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Archaeologists Have Unearthed an Ancient Egyptian Pet Cemetery Where Cats Are Buried in Fancy Beaded Necklaces

Archaeologists Have Unearthed an Ancient Egyptian Pet Cemetery Where Cats Are Buried in Fancy Beaded Necklaces

A dig near the famous ancient Egyptian port city of Berenice has turned up a mysterious animal cemetery dating to the 1st century AD. It emerged in the dunes to the northwest of the important ancient Red Sea port of Berenice, which saw traffic from far and wide, with ships coming from East Africa, Europe, and India.

Ninety percent of the nearly 600 burial sites explored unearthed cats, though there were also dogs and macaque monkeys, a few of them definitely imported from outside the Africa. The find was published by a team led by Marta Osypinska, an archaeozoologist at the Polish Academy of Sciences, in the journal World Archaeology.

Several characteristics make this discovery uniquely mysterious. For one thing, none of the animals were mummified, as they are at other archaeological sites, such as temples. Here, too, there was a greater variety of species and funeral practices. Also, unlike at other burial sites, there were no humans among the beasts.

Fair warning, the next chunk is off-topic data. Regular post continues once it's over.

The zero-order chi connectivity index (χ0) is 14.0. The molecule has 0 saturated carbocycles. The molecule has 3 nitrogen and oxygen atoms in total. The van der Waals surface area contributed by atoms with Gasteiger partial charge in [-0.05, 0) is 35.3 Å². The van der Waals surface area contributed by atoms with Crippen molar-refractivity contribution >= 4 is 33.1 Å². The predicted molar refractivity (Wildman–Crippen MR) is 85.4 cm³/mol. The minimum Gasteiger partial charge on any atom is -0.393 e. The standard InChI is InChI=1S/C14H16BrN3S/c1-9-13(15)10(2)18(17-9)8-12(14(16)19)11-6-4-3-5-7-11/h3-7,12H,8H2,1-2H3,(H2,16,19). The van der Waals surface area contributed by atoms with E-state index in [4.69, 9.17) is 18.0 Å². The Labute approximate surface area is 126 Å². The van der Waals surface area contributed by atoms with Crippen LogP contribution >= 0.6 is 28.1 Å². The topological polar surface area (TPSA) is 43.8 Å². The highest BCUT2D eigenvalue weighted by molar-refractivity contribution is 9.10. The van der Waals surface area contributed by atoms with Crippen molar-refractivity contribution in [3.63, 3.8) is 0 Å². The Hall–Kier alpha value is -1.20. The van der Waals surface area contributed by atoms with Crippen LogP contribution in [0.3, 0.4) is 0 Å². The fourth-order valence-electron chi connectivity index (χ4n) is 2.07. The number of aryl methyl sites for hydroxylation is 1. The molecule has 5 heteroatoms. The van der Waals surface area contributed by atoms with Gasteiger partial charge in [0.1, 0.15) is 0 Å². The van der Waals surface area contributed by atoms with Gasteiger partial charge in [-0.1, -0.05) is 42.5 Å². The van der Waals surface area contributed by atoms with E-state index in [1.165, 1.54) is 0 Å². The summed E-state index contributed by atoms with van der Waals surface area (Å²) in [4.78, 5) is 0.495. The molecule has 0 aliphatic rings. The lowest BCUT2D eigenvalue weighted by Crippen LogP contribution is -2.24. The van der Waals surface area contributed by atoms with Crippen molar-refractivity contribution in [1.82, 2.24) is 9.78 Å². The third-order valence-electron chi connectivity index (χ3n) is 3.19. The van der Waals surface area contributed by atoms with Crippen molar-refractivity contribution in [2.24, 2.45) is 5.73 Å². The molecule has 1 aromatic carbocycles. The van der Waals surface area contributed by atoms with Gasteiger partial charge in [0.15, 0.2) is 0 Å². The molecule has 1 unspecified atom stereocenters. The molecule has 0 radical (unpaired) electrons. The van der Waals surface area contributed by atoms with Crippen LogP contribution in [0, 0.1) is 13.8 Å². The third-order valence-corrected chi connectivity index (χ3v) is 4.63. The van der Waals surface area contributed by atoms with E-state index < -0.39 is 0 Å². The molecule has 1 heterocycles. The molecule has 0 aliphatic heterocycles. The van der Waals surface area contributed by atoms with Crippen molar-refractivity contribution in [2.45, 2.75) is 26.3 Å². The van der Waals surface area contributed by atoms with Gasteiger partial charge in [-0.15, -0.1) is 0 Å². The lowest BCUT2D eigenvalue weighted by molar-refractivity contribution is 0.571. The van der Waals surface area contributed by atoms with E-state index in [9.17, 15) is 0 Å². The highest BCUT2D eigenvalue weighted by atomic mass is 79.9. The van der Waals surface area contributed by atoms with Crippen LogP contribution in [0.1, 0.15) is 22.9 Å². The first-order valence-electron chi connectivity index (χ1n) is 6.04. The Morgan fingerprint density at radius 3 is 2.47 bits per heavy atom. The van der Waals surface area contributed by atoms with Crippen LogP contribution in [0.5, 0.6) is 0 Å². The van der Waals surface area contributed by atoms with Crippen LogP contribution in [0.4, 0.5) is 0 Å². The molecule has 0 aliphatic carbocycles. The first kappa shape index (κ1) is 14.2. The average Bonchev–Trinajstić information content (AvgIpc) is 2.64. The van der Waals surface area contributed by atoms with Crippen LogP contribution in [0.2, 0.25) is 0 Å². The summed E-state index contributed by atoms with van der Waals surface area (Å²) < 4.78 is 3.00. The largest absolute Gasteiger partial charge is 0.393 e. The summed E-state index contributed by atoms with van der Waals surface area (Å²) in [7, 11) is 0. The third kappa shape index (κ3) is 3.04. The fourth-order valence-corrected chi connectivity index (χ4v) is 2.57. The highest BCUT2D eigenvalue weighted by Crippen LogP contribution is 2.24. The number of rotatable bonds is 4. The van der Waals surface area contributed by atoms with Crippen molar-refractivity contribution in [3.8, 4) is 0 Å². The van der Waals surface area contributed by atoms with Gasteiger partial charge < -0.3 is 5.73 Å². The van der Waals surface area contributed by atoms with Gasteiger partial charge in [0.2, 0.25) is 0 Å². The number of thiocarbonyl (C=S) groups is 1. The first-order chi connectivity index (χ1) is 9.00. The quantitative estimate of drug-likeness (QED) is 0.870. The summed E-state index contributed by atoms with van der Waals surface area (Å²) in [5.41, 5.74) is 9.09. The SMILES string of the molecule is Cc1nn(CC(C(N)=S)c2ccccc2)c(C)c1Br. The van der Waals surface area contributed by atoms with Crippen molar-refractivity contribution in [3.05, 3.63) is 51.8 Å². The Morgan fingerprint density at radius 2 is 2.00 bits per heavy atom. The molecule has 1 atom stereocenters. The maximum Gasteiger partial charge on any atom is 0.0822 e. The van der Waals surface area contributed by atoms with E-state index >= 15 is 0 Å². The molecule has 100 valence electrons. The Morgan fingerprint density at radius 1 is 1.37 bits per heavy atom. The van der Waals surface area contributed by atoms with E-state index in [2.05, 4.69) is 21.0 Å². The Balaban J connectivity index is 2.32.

While the animals obviously had a special place in their society, the paper says, to think of them the way we think of pets today might not be quite right. These “companion animals,” as the researchers call them, probably played more of a utilitarian role than the pampered pets of today.

Still, the animals were definitely treated well in death. They’re accompanied by craft objects like pottery that is thought to have protected them, and the creatures also have adornments like beaded necklaces made of stone, glass, and faience, and shell. They were uniformly found in a sleep-like position.

Photo: World Archaeology.

Other experts second the conviction that the site is truly something new. “It’s something completely different than what we see elsewhere,” Bea De Cupere, an archaeologist at the Royal Belgian Institute of Natural Sciences in Brussels, who was not involved with the project, tells Atlas Obscura. “I’ve seen thousands and thousands of bones in my career, and maybe 10 cats,” she says.

According to her research, the ships that came and went in these ports usually had cats aboard for pest control, suggesting that these may have been partly working animals.


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